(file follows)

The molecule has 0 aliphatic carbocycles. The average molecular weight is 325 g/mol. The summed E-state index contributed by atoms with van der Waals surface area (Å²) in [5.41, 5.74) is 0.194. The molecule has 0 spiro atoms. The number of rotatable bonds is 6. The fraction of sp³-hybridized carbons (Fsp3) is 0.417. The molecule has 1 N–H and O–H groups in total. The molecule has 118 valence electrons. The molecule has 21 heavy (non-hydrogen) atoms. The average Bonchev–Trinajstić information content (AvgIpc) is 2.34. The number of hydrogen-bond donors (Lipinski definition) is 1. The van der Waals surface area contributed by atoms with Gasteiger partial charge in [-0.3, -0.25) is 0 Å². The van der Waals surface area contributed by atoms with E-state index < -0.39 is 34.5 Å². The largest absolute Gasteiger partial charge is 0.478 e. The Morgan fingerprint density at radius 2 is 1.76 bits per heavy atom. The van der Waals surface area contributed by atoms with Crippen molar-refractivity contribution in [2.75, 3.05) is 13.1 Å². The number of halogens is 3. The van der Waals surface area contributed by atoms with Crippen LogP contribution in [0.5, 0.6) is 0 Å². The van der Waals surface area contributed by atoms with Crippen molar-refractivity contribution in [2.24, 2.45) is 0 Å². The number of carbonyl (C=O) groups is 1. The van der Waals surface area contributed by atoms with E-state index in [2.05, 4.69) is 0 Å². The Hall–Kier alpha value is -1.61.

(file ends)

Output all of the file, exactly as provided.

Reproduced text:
The molecule has 0 aliphatic carbocycles. The average molecular weight is 325 g/mol. The summed E-state index contributed by atoms with van der Waals surface area (Å²) in [5.41, 5.74) is 0.194. The molecule has 0 spiro atoms. The number of rotatable bonds is 6. The fraction of sp³-hybridized carbons (Fsp3) is 0.417. The molecule has 1 N–H and O–H groups in total. The molecule has 118 valence electrons. The molecule has 21 heavy (non-hydrogen) atoms. The average Bonchev–Trinajstić information content (AvgIpc) is 2.34. The number of hydrogen-bond donors (Lipinski definition) is 1. The van der Waals surface area contributed by atoms with Gasteiger partial charge in [-0.3, -0.25) is 0 Å². The van der Waals surface area contributed by atoms with E-state index < -0.39 is 34.5 Å². The largest absolute Gasteiger partial charge is 0.478 e. The Morgan fingerprint density at radius 2 is 1.76 bits per heavy atom. The van der Waals surface area contributed by atoms with Crippen molar-refractivity contribution in [2.75, 3.05) is 13.1 Å². The number of halogens is 3. The van der Waals surface area contributed by atoms with Crippen LogP contribution in [0.5, 0.6) is 0 Å². The van der Waals surface area contributed by atoms with Crippen molar-refractivity contribution in [2.24, 2.45) is 0 Å². The number of carbonyl (C=O) groups is 1. The van der Waals surface area contributed by atoms with E-state index in [2.05, 4.69) is 0 Å². The Hall–Kier alpha value is -1.61.